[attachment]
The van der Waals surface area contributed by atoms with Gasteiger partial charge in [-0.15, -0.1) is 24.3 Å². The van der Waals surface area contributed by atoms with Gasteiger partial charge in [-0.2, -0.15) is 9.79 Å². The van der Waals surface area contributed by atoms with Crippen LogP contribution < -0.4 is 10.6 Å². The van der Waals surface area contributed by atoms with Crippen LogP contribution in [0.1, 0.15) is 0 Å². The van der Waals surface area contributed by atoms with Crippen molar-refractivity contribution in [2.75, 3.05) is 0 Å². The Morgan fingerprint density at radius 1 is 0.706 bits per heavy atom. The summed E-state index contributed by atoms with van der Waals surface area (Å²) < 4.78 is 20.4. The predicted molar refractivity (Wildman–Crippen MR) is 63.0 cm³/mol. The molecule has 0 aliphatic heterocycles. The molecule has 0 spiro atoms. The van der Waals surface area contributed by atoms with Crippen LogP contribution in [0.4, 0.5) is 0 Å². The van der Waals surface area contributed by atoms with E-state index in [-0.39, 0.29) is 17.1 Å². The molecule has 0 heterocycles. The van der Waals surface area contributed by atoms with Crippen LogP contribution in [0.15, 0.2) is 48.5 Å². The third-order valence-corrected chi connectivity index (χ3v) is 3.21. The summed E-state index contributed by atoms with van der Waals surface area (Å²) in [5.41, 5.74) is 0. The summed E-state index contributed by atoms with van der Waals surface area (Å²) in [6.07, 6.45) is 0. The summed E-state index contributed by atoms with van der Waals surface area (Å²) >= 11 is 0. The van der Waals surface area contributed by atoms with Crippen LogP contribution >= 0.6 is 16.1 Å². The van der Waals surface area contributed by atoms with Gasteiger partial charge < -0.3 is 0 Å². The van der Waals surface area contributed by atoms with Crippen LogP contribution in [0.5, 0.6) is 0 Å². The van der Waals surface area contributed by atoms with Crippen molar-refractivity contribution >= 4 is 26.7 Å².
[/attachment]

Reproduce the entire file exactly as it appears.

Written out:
The van der Waals surface area contributed by atoms with Gasteiger partial charge in [-0.15, -0.1) is 24.3 Å². The van der Waals surface area contributed by atoms with Gasteiger partial charge in [-0.2, -0.15) is 9.79 Å². The van der Waals surface area contributed by atoms with Crippen LogP contribution < -0.4 is 10.6 Å². The van der Waals surface area contributed by atoms with Crippen LogP contribution in [0.1, 0.15) is 0 Å². The van der Waals surface area contributed by atoms with Crippen molar-refractivity contribution in [2.75, 3.05) is 0 Å². The Morgan fingerprint density at radius 1 is 0.706 bits per heavy atom. The summed E-state index contributed by atoms with van der Waals surface area (Å²) < 4.78 is 20.4. The predicted molar refractivity (Wildman–Crippen MR) is 63.0 cm³/mol. The molecule has 0 aliphatic heterocycles. The molecule has 0 spiro atoms. The van der Waals surface area contributed by atoms with Crippen LogP contribution in [0.4, 0.5) is 0 Å². The van der Waals surface area contributed by atoms with E-state index in [-0.39, 0.29) is 17.1 Å². The molecule has 0 heterocycles. The van der Waals surface area contributed by atoms with Crippen LogP contribution in [0.15, 0.2) is 48.5 Å². The third-order valence-corrected chi connectivity index (χ3v) is 3.21. The summed E-state index contributed by atoms with van der Waals surface area (Å²) in [5.41, 5.74) is 0. The summed E-state index contributed by atoms with van der Waals surface area (Å²) in [6.07, 6.45) is 0. The summed E-state index contributed by atoms with van der Waals surface area (Å²) >= 11 is 0. The van der Waals surface area contributed by atoms with Crippen LogP contribution >= 0.6 is 16.1 Å². The van der Waals surface area contributed by atoms with Gasteiger partial charge < -0.3 is 0 Å². The van der Waals surface area contributed by atoms with Crippen LogP contribution in [0.5, 0.6) is 0 Å². The van der Waals surface area contributed by atoms with Crippen molar-refractivity contribution >= 4 is 26.7 Å².